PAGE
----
State briefs for May 11

Crash witnesses saw helicopter go down after hearing a bang

HONOLULU (AP) — Witnesses to a helicopter crash last month that killed three people told federal investigators that they heard an odd noise followed by a bang and then saw the helicopter descend without its rotor blades spinning.

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A preliminary report by the National Transportation Safety board into the April 29 crash on Oahu also said witnesses saw that “the helicopter appeared to be descending vertically with little forward motion.”

The report did not specify a cause for the crash of the helicopter on a residential street in Kailua.

The accident killed 28-year-old pilot Joseph G. Berridge of Honolulu, and two female passengers, 28-year-old Ryan McAuliffe of Chicago, Illinois, and 76-year-old Jan Burgess of Australia.

A final report including a probable cause is likely to take 12 to 24 months to complete, said safety board spokesman Eric Weiss.

The helicopter was registered to United Helicopter Leasing LLC, and operated by Novictor Aviation LLC, which provides air tours under the business name of Novictor Helicopters, the report said.

The flight left Daniel K. Inouye International Airport in Honolulu at 8:54 a.m. in good weather operating by sight rather than instruments.

Airline gives superjumbo tours after second test flight

HONOLULU (AP) — All Nippon Airways gave VIP tours of the world’s largest wide-body airplane following the arrival of a second successful test flight in Hawaii, officials said.

The Japanese airline landed its A380 “Flying Honu” at Honolulu’s Daniel K. Inouye International Airport Wednesday.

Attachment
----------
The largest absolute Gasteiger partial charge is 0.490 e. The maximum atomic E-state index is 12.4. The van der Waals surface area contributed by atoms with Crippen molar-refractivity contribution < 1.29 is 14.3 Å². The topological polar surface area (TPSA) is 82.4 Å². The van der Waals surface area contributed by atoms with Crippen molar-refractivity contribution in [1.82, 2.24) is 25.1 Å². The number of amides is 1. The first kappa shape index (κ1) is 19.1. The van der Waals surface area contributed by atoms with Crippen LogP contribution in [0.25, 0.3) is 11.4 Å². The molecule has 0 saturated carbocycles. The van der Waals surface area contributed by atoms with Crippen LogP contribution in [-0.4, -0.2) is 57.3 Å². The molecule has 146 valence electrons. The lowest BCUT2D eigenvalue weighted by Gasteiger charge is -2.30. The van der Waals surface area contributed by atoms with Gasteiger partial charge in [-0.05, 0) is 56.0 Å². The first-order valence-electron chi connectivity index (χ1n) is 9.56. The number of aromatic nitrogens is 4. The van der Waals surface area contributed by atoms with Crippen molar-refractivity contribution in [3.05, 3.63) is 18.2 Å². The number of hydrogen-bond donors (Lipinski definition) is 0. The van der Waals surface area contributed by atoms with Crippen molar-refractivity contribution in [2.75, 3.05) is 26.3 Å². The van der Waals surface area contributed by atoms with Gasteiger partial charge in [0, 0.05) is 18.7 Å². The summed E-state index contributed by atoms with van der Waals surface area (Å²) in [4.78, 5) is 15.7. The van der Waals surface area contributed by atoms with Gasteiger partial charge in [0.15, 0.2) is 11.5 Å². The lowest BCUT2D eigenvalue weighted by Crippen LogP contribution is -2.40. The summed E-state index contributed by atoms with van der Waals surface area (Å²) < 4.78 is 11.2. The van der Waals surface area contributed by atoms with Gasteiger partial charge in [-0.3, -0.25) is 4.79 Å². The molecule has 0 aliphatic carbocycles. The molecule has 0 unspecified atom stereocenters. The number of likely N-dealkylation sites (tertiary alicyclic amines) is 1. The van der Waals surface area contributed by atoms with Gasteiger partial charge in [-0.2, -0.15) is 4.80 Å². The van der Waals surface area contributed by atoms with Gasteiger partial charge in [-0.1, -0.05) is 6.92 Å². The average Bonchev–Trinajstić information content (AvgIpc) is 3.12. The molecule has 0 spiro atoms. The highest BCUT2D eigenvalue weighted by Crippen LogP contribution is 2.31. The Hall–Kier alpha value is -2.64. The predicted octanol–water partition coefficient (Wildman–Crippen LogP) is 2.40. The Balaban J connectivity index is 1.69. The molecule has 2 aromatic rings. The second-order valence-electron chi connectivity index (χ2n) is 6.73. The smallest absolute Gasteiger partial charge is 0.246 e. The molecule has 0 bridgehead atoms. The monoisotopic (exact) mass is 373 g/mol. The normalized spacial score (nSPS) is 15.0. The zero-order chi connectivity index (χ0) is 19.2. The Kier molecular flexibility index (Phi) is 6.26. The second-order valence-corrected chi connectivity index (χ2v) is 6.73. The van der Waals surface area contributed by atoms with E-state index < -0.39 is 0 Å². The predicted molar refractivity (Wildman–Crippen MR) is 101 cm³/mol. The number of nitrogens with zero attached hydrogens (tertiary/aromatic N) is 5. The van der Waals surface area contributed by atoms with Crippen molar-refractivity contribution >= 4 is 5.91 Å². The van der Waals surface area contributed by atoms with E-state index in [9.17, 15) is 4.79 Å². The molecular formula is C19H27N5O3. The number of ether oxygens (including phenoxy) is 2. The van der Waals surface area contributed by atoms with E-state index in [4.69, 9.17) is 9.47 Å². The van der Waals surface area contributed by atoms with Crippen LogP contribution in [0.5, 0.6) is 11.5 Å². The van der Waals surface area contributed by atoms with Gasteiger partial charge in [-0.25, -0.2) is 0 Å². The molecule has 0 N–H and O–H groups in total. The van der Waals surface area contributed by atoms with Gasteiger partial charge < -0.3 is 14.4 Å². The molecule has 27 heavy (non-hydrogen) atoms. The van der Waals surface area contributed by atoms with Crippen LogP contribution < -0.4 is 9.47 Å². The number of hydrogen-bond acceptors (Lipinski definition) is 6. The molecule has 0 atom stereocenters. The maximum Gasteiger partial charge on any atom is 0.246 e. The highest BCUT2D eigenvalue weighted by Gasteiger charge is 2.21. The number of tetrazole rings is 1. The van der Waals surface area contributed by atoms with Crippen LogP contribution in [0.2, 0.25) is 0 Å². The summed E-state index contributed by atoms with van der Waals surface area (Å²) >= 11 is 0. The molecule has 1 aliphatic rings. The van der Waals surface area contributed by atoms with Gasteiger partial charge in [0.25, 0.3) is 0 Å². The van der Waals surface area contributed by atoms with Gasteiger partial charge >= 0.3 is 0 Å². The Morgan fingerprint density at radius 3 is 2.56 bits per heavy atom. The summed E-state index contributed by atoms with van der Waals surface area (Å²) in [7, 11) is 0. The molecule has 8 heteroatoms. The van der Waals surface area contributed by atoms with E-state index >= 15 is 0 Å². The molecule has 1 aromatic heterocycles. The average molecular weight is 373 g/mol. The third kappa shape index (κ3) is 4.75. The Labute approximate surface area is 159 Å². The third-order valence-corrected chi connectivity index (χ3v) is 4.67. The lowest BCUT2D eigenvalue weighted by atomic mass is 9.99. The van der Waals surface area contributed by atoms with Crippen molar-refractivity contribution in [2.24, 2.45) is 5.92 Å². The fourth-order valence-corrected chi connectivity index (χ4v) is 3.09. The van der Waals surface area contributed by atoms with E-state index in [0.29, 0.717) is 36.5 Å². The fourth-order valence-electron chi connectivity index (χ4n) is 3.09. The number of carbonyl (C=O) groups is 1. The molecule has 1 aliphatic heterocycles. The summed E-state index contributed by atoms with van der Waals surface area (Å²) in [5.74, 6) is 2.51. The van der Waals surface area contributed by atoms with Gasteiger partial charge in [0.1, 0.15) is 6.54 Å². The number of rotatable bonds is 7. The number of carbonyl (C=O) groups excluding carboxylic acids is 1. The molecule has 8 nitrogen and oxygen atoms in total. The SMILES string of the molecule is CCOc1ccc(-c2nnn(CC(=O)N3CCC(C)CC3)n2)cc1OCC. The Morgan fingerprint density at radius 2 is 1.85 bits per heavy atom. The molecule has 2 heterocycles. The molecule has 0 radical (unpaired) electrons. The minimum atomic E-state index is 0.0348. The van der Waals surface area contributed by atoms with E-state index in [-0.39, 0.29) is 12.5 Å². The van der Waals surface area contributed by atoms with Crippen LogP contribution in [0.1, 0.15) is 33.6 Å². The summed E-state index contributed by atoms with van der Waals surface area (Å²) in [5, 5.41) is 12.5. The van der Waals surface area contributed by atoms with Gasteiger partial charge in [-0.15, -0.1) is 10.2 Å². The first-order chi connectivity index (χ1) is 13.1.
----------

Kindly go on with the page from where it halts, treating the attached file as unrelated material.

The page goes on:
Democratic Gov. David Ige and others toured the double-decker aircraft and the airline’s two $5 million lounges.

The lounges will include a first-class area that seats 70 and a second area for up to 300 other passengers willing to pay a $40 fee, which will become the state’s largest passenger lounge.

The state contributed $13 million to airport improvements to ensure the A380 service started in Honolulu, Ige said.

Honolulu became the 11th city airport in the U.S. equipped for the wide-body aircraft and by 2020 All Nippon’s A380 service is expected to bring an additional $285 million in economic impact and up to $30 million in tax revenue to the state, Ige said.

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The airplane painted to resemble Honu, Hawaii’s green sea turtle, will seat about 520 passengers. The test flight was another step toward the carrier’s 2020 goal of doubling its available seats for travel between Honolulu to Tokyo.

The carrier plans to add wide-body aircraft service four times weekly beginning May 24. The carrier also anticipates adding a second A380 to the Hawaii market in July and a third in 2020, officials said.

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